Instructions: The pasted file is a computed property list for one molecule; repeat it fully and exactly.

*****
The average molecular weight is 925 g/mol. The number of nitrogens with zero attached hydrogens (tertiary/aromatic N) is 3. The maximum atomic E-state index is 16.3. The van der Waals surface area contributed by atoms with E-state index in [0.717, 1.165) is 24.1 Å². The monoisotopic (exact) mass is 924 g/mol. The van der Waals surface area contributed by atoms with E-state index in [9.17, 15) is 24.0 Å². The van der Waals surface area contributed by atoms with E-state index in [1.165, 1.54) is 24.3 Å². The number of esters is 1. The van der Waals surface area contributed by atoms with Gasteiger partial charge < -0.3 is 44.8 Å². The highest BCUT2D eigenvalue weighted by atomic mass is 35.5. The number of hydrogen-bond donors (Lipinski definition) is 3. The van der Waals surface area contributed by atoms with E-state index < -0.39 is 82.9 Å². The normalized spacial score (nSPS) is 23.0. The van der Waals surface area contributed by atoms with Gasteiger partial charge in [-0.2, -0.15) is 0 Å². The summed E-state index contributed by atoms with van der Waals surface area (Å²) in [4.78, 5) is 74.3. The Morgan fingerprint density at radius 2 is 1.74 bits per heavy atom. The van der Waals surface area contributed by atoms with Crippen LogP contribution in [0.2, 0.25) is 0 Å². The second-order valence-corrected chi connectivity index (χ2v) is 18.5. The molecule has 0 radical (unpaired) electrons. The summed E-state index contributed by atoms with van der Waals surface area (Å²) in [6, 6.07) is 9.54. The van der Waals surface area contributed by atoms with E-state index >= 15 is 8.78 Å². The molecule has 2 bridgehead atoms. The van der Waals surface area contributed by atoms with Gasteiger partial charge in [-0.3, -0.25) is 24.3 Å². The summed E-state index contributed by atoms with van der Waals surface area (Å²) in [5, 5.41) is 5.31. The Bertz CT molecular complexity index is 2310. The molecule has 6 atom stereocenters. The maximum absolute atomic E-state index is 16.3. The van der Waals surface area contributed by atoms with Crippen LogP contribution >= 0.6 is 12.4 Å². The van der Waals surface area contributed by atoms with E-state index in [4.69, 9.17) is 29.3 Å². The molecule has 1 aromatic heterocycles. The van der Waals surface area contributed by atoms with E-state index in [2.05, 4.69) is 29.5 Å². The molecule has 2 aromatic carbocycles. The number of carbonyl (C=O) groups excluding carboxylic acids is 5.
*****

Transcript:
The average molecular weight is 925 g/mol. The number of nitrogens with zero attached hydrogens (tertiary/aromatic N) is 3. The maximum atomic E-state index is 16.3. The van der Waals surface area contributed by atoms with E-state index in [0.717, 1.165) is 24.1 Å². The monoisotopic (exact) mass is 924 g/mol. The van der Waals surface area contributed by atoms with E-state index in [9.17, 15) is 24.0 Å². The van der Waals surface area contributed by atoms with E-state index in [1.165, 1.54) is 24.3 Å². The number of esters is 1. The van der Waals surface area contributed by atoms with Gasteiger partial charge < -0.3 is 44.8 Å². The highest BCUT2D eigenvalue weighted by atomic mass is 35.5. The number of hydrogen-bond donors (Lipinski definition) is 3. The van der Waals surface area contributed by atoms with E-state index < -0.39 is 82.9 Å². The normalized spacial score (nSPS) is 23.0. The van der Waals surface area contributed by atoms with Gasteiger partial charge in [-0.2, -0.15) is 0 Å². The summed E-state index contributed by atoms with van der Waals surface area (Å²) in [4.78, 5) is 74.3. The Morgan fingerprint density at radius 2 is 1.74 bits per heavy atom. The van der Waals surface area contributed by atoms with Crippen LogP contribution in [0.2, 0.25) is 0 Å². The second-order valence-corrected chi connectivity index (χ2v) is 18.5. The molecule has 0 radical (unpaired) electrons. The summed E-state index contributed by atoms with van der Waals surface area (Å²) in [6, 6.07) is 9.54. The van der Waals surface area contributed by atoms with E-state index >= 15 is 8.78 Å². The molecule has 2 bridgehead atoms. The van der Waals surface area contributed by atoms with Gasteiger partial charge in [-0.3, -0.25) is 24.3 Å². The summed E-state index contributed by atoms with van der Waals surface area (Å²) in [5, 5.41) is 5.31. The Bertz CT molecular complexity index is 2310. The molecule has 6 atom stereocenters. The maximum absolute atomic E-state index is 16.3. The van der Waals surface area contributed by atoms with Crippen LogP contribution >= 0.6 is 12.4 Å². The van der Waals surface area contributed by atoms with E-state index in [4.69, 9.17) is 29.3 Å². The molecule has 1 aromatic heterocycles. The van der Waals surface area contributed by atoms with E-state index in [2.05, 4.69) is 29.5 Å². The molecule has 2 aromatic carbocycles. The number of carbonyl (C=O) groups excluding carboxylic acids is 5.